The Ancient of Days, in this instance, is the divine Being who is called the Father in the New Testament. Jesus Christ referred to the same occurrence as mentioned in the vision in His parable of the nobleman (Himself) who went to a far country (heaven) to receive a kingdom, and to return (Luke 19:12).

David also referred to the duality of the God family in Psalms 110. “The Lord said unto my Lord, Sit thou at my right hand, until I make thine enemies thy footstool” (verse 1).

Two different Lords are mentioned here. One is the being who became God the Father and the other is the One who became Jesus Christ. Paul quoted this passage to the Jewish Christians—applying it directly to Jesus Christ: “But to which of the angels said he at any time, Sit on my right hand, until I make thine enemies thy footstool?” (Heb. 1:13).

Was the Son also God? Verse 8 answers, “But unto the Son he saith, Thy throne, O God, is forever...” There can be no doubt that God the Father and Jesus the Son are mentioned as two separate beings in the Old Testament.

Who Was Melchizedek?

Now, Notice Hebrews 5:5-6: “So also Christ glorified not himself to be made high priest; but he [glorified him] that said unto him, Thou art my Son, today have I begotten thee. As he also in another place, Thou art a priest forever after the order of Melchizedek.”

So Christ holds the office of Melchizedek. Who was Melchizedek? He was one of the Beings composing God.

In Genesis 14:18, he is called the king of Salem and the priest of the Most High God. Notice why he could not have been merely a human being.

The Apostle Paul, described Him further in Hebrews 7:2-3: “To whom also Abraham gave a tenth part of all; first being by interpretation King of righteousness, and after that also King of Salem, which is King of peace; without father, without mother, without descent, having neither beginning of days, nor end of life; but made like unto the Son of God; abideth a priest continually.”

Paul could not have been describing a human being, or even an angel in those verses, for he is describing a Being that eternally existed, as only God has eternally existed.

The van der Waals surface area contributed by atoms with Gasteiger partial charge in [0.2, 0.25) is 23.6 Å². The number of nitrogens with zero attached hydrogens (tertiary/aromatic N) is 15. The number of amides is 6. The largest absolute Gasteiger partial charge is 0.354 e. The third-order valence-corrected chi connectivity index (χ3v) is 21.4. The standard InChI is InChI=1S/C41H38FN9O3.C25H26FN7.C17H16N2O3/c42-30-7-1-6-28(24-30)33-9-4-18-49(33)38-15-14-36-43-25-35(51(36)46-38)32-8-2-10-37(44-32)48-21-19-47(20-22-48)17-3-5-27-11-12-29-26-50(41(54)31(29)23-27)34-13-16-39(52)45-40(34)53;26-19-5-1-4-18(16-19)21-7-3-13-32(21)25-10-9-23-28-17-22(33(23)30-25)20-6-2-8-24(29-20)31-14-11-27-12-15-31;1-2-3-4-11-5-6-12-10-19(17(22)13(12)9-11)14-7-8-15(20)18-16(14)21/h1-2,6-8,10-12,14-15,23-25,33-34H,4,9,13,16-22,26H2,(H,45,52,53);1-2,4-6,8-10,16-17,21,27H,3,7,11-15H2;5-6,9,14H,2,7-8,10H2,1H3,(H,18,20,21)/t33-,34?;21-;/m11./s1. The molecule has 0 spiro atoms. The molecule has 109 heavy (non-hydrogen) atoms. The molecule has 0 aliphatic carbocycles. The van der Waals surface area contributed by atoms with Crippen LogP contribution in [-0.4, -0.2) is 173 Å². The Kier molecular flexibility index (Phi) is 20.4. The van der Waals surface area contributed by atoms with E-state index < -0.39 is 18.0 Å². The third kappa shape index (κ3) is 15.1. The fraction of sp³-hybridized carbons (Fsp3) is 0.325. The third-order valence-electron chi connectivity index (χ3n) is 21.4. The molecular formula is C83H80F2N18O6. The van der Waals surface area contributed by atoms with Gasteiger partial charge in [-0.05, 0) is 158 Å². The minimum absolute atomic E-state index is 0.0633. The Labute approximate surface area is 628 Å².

Melchizedek was a priest of the Most High God. Who was the Most High God? Why of course, the being that became the Father! Jesus Christ said, “My Father is greater than I” (John 14:28). And also Melchizedek still lives (and if you will read Hebrews 7:8 carefully, you will see that Paul repeats this supremely important fact) and is still that High Priest. But Christ is also a High Priest (see Heb.7:26; 8:1). There cannot be two High Priests both holding the same office, so Melchizedek and Jesus Christ must be the same.

So we see that even in the first book of the Bible, the plurality of God is shown, although clear understanding of this truth could not be known until Jesus came to reveal it in the New Testament. Jesus said, “...No man knows who the Son is, but the Father; and who the Father is, but the Son, and he to whom the Son will reveal him” (Luke 10:22).

Jesus Came to Reveal the Father

A clear distinction has been made in the New Testament between Christ and the Father, again proving that Christ was the God of the Old Testament. “No man has seen God at any time; the only begotten Son, which is in the bosom of the Father, he hath declared him” (John 1:18). Christ came to the earth to reveal the Father and to show that a family relationship has existed in the Godhead.

Unless Jesus had revealed the Father to us, there would be no way for us to know Him. “All things are delivered unto me, of my Father, and no man knoweth the Son, but the Father; neither knoweth any man the Father, save the Son, and he to whomsoever the Son will reveal him” (Matt. 11:27).

The Meaning of the Word YHVH

In the Hebrew of the original inspired text, there are two different names that are commonly used to refer to God. The word first used for “God” in the Genesis is Elohim. The second word is YHVH (commonly pronounced “Jehovah”). This word YHVH is generally translated “LORD” (In capital letters) in the King James Version of the Bible. It is first used in Genesis 2:7. There it was the LORD GOD—YHVH—who formed man out the dust of the ground. It was the LORD GOD who dealt directly with Adam and Eve, in the Garden of Eden. As we saw in John 1, it was the Word—Jesus Christ—who created all things.

Therefore, it was the LORD GOD of the Old Testament who became the Jesus Christ of the New Testament. This fact is illustrated by grammatical derivation of the word YHVH.

The word YHVH is explained by Rabbinic sources as encompassing three Hebrew words, HYH meaning was, HVH meaning is (literally “present tense” —the word “is” is not used in Hebrew) and YHYH, meaning will continue to be.